Department of Microbiology and ImmunobiologyDana Farber Cancer Institute
Dana Building, Room 1420B
450 Brookline Avenue
Boston, MA 02215
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MicroRNAs are non-coding, endogenous, ~21-nucleotide-long RNAs that play key roles in numerous cellular processes such as maintenance of embryonic and somatic stem cells; differentiation and development of cells, tissues, organs, and organ systems; and a wide spectrum of cell-specific functions. It is not surprising, therefore, that microRNA dysregulation is associated with numerous diseases, especially cancers. Research in the Novina laboratory focuses on (1) the fundamental biology of microRNAs and (2) their altered function in cancers. Our work combines hypothesis-driven, discovery-driven, and computation-driven approaches to identify microRNAs, their target mRNAs, and the effectors and regulators of microRNA activities.
To understand the molecular details of microRNAs function, we developed the first cell-free, microRNA-directed translational repression reactions (Mol. Cell 2006, PNAS 2008). Using this cell-free system, we can selectively add or remove microRNAs, mRNAs, or proteins from the repression reactions to define the roles for each constituent in microRNA function. Additionally, the effects of particular modifications to microRNAs, mRNAs, or proteins can be studied in a controlled setting. To complement in vitro approaches to microRNA function, we engineered cells in which a robustly-expressed, endogenous microRNA (miR-21) inhibits translation of a reporter mRNA. We have used genetic screening approaches to identify factors that mediate or regulate microRNA function. We also use confocal microscopy and FRET-based approaches to visualize microRNA-containing repressive complexes in the cells.
MicroRNA expression is frequently altered during cancer initiation and progression. Detecting which microRNAs are altered can help identify not only the presence of cancer and the type of cancer but also can help determine the prognosis and likelihood of responding to particular therapies. Determining the basis of altered microRNA expression and function can also provide fundamental insights into the mechanisms of oncogenesis. We recently used microRNA expression profiling of human chronic lymphocytic leukemia (CLL) patient samples to discern an activated B cell-like phenotype in CLL cells (PLoSONE, 2011). Generally, CLL cells are not thought to represent activated B cells. However, microRNA expression profiling identified certain microRNA changes in CLL cells characteristic of B cells stimulated by B cell activators. For example, our data indicate up-regulation of miR-29c and down-regulation of miR-223 in activated donor B cells and in CLL patient cells. Importantly, up-regulation of miR-29c and down-regulation of miR-223 are associated with increased time to first treatment, a poor prognostic indicator for CLL. These data imply that miR-29c and miR-223 might be targets for therapeutic inhibition and reconstitution, respectively.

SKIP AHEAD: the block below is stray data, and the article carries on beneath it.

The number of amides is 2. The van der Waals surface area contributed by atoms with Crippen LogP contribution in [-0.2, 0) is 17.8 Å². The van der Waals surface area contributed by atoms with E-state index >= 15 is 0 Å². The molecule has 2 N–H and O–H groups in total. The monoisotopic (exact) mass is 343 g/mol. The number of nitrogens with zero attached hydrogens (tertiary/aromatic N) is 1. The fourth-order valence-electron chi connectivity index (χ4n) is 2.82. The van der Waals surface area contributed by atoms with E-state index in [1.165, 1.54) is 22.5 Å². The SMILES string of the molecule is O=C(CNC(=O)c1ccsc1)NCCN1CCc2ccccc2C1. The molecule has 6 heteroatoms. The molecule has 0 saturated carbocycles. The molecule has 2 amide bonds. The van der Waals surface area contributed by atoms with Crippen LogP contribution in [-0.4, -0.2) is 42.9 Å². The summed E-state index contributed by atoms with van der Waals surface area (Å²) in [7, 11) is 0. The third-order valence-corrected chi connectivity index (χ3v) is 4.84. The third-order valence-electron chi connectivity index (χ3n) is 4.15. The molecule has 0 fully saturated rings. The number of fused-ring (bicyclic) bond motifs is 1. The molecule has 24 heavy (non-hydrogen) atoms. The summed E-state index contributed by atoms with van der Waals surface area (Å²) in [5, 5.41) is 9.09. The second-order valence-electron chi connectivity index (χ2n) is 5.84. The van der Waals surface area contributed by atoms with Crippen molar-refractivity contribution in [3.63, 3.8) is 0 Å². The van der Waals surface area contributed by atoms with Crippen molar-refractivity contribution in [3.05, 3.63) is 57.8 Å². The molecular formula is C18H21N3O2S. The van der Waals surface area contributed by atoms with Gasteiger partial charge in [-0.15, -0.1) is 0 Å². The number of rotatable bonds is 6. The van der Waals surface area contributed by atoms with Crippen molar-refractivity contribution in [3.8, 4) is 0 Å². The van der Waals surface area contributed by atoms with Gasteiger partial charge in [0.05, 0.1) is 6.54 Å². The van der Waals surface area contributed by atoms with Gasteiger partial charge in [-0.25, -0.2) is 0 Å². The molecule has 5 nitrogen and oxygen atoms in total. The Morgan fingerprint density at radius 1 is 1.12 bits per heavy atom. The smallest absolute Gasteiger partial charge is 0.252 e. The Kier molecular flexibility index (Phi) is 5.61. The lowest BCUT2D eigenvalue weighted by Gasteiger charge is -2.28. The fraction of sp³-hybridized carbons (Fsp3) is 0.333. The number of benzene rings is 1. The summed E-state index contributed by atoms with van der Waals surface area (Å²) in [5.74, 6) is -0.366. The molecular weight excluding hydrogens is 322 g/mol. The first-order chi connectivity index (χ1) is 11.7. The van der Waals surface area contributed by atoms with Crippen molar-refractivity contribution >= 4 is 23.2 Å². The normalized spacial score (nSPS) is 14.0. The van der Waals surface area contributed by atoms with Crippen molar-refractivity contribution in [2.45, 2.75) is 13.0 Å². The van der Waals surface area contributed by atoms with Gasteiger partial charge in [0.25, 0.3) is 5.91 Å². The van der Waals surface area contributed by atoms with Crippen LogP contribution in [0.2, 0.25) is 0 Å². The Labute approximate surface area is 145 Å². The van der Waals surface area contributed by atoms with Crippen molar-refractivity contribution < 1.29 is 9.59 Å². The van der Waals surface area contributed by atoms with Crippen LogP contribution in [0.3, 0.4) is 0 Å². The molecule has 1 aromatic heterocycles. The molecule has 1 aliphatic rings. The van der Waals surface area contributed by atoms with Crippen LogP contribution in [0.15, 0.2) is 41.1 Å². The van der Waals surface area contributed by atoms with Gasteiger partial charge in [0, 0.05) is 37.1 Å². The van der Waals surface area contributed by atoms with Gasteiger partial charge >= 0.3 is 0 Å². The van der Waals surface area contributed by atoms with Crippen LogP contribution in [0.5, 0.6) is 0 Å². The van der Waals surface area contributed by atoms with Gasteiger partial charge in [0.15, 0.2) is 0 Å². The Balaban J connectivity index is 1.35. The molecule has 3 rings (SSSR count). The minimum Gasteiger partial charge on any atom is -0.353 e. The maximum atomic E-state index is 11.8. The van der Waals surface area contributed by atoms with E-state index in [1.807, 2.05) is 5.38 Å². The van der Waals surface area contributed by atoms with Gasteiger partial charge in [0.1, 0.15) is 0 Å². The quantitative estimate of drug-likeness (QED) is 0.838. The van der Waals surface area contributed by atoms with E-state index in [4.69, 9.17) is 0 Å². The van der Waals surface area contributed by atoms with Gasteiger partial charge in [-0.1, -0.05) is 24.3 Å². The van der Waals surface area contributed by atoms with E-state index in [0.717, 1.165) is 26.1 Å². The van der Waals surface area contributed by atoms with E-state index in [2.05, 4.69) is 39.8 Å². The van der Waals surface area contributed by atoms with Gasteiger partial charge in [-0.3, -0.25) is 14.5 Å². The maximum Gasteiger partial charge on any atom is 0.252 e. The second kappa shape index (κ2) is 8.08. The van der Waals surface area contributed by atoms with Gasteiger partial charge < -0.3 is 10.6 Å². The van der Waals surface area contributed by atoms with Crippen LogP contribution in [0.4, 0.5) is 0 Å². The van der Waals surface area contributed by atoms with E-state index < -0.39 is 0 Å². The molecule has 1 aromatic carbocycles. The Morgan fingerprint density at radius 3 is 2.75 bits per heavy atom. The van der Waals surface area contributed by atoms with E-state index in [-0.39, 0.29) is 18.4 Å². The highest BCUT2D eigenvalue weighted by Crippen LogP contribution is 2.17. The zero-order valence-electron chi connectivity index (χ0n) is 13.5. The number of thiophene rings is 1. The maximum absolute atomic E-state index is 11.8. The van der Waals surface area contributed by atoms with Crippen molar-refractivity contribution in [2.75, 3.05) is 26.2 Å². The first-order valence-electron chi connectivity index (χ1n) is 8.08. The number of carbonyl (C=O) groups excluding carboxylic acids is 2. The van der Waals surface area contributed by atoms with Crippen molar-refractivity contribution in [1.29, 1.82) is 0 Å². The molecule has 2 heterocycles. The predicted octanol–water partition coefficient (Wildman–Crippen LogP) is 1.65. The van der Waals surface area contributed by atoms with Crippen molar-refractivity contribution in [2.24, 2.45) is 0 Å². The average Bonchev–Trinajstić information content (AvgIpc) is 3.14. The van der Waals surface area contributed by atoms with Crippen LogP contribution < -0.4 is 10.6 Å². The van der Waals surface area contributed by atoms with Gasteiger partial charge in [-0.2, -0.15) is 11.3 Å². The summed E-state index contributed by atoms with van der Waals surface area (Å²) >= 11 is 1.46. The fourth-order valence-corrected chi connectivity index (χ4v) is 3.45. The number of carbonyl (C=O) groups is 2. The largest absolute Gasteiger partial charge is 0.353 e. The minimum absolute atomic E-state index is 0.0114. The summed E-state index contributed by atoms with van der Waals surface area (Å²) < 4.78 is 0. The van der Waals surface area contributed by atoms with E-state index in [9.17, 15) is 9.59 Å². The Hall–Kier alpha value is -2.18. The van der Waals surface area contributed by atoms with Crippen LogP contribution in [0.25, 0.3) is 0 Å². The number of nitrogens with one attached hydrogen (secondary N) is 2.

We also study microRNA dyregulation in melanomas. Metastatic melanomas are often refractory to treatment and are frequently lethal. Collaborating with Levi Garraway’s laboratory (DFCI, Broad), we generated large datasets of SNP, mRNA, and microRNA expression profiles from 55 human melanoma patient samples. In one project, we identified two populations of melanomas: (1) highly-invasive melanomas expressing low levels of miR-211 and (2) non-invasive melanomas expressing higher levels of miR-211. The gene for miR-211 is contained in intron 6 of a putative melanoma tumor suppressor gene called melastatin. Melastatin has long been considered a melanoma tumor suppressor because when melanomas become invasive and metastasize, melastatin is strongly reduced and melanoma patients with low levels of melastatin have a poor prognosis. However, the way that melastatin suppresses tumor formation has been a mystery. Because both melastatin and miR-211 are strongly reduced in human melanomas when compared to normal human melanocytes, we hypothesized that miR-211 might be responsible for increasing melanoma metastasis. Collaborating with David Fisher’s laboratory (MGH), we found that increasing miR-211 but not melastatin in human melanoma patient cells reduced melanoma invasive potential in vitro and melanoma metastasis in mouse xenograft models, suggesting that miR-211 (and not its host gene melastatin) functions as melanoma tumor suppressor and is a potential target for treatment of metastatic melanomas. This report was the first demonstration that a microRNA can assume the tumor suppressor function of its host gene (Mol. Cell 2010).
Last Update: 8/22/2013